Sounds great! Well done, OP! I started off with small trips to put out the rubbish, in the security of an 'invisible denim' skirt, later on, walks at night, realised it was getting cold and needed tights, then realised I needed smarter shoes, so boots and pumps followed, then smarter skirts and blouses... my style is similar to Mark's but I don't look as good as him at work :oops: typical dark colours, the boldest I've gone is floral, or a white pencil skirt, but it is thin so don't wear it often because of knicker lines if I have no slip. Soon you will be visiting shopping malls and galleries like JeffB! :mrgreen: The fear comes from us, aside from some girls taking my picture, I've not encoutered much problems, as either people aren't bothered as in years gone by. With more Trans awareness, I think people aren't so quick to be negative. Many of us may not want to come under that umbrella so to speak, but it may afford us easier passage and acceptance in the wider world. The sky didn't fall in, the world continues, yet the first time returning home, I had the same sense of anticlimax... I think we can expect too much, often negative responses.

Its the lack of confidence or creeping around as if ashamed of what youre doing that will make people stare more. A guy in a skirt is just a guy in a skirt. Every summer, be it schoolboys, bus drivers, builders etc there's headlines about guys wearing skirts to stay cool, but the comments are more in favour. Well done skydiving! :sunny:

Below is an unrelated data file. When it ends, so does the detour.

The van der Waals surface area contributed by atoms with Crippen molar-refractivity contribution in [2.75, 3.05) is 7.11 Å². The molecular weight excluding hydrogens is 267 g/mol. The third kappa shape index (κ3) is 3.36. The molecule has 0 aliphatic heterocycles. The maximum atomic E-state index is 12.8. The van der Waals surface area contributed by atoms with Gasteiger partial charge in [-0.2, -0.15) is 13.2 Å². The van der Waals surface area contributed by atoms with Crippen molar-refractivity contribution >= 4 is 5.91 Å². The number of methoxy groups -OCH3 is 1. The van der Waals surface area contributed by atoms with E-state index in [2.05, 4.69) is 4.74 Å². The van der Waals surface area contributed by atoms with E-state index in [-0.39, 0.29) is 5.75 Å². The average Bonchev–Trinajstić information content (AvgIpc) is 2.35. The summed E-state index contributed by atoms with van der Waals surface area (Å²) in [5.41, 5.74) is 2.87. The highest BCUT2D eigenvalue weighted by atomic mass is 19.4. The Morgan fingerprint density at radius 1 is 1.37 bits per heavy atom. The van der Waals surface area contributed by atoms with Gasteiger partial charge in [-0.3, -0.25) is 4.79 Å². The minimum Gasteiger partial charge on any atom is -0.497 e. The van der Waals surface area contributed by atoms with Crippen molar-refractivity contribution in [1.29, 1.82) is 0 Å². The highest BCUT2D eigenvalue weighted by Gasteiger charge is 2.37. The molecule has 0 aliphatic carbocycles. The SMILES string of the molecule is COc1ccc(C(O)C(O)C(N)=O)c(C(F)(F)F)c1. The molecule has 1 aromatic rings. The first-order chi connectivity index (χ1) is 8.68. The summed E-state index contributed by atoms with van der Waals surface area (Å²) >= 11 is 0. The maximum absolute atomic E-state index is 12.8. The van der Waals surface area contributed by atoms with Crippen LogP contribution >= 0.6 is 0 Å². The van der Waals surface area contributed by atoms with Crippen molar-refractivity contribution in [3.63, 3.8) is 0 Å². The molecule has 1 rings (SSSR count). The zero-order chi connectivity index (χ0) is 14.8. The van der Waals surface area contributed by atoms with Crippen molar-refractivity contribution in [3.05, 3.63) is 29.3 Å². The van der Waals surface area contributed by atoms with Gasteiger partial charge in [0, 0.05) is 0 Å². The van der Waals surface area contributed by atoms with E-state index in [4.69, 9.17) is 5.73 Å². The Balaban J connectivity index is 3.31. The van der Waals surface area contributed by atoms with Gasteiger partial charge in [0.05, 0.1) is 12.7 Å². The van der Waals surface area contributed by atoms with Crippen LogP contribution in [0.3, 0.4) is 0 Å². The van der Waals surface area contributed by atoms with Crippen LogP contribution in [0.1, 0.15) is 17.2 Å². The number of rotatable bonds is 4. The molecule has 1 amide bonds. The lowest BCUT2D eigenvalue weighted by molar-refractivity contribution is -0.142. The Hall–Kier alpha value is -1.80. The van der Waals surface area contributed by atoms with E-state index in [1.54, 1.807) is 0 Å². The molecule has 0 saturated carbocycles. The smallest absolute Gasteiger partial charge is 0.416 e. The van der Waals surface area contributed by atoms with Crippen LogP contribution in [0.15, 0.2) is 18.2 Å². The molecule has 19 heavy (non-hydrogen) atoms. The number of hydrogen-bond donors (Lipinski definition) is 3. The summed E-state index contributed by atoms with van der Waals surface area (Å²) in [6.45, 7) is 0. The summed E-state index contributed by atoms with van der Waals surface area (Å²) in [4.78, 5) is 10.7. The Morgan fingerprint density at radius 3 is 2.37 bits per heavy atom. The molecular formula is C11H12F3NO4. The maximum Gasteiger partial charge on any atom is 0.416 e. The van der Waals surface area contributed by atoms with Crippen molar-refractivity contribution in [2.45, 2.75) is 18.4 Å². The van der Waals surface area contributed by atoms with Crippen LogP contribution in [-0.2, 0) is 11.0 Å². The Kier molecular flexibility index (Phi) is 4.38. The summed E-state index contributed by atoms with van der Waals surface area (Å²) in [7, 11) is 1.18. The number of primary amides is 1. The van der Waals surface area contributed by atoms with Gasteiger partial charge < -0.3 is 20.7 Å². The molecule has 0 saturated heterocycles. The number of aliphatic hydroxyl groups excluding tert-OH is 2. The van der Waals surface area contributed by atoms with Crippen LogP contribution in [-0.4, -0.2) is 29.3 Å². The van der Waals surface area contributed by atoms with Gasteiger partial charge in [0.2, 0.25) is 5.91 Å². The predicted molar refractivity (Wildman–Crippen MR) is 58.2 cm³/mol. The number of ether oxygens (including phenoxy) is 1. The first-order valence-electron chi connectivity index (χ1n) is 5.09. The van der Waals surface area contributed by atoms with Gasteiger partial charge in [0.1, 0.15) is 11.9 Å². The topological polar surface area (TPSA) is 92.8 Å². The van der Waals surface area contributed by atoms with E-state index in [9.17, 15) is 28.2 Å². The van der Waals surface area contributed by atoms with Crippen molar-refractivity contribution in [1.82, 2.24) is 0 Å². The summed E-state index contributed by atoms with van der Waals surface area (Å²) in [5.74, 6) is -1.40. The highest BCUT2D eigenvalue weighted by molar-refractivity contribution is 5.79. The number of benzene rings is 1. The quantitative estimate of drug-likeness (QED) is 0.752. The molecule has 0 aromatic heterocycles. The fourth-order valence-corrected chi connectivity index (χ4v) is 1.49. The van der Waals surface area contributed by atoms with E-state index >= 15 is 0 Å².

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Re: Skydiving

Postby weeladdie18 » Wed Oct 17, 2018 7:34 pm

Well done , I would say that is normal start to a retirement skirting pastime. Sometimes in the early days I would leave home in my male clothes
and change before I arrived at the next town. It is a complicated experience establishing what one feels one can successfully wear
" out on the street " as " Man in a Skirt ".

I had an interesting report from a friend recently...I drove past him recently while he was talking to another gentleman.
The gentleman said to my friend " Who is that chap, why does he wear a kilt ? "...........My friend replied " They are all like that where he lives. "

Well, you cannot argue with that statement if you have never been there......The style of dress does vary from region to region. .......weeladdie
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Re: Skydiving

Postby lazerr » Wed Oct 17, 2018 9:34 pm

I love these walking around skirted stories. Thanks for it, it helps me stretch out my excursions.

I do find myself stumbling for words when asked "Why do you wear a skirt? Strangely, it isn't asked that much, mostly only family members ask. I also have one male friend who seems absolutely baffled by it, but he "Skirts the issue" and says nothing, but an occasional strange grin.

Seems that it's young women that ask "are you wearing a skirt?". and when I say yes, they always comment on how nice it looks. The young teens in the neighborhood just go right to the compliments, I figure they don't see it as all that strange. My answer isn't too clever, I usually just say thanks, or I find it very comfortable.
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Re: Skydiving

Postby Caultron » Thu Oct 18, 2018 3:49 am

lazerr wrote:I love these walking around skirted stories. Thanks for it, it helps me stretch out my excursions.

I do find myself stumbling for words when asked "Why do you wear a skirt?

It's comfortable.
Just goofing around.
I'm a nutcase.
I've been wearing pants my whole life and I'm tired of it.
Great freedom of movement, outstanding ventilation, no chaffing...
Why do you? (if asker is female or skirted)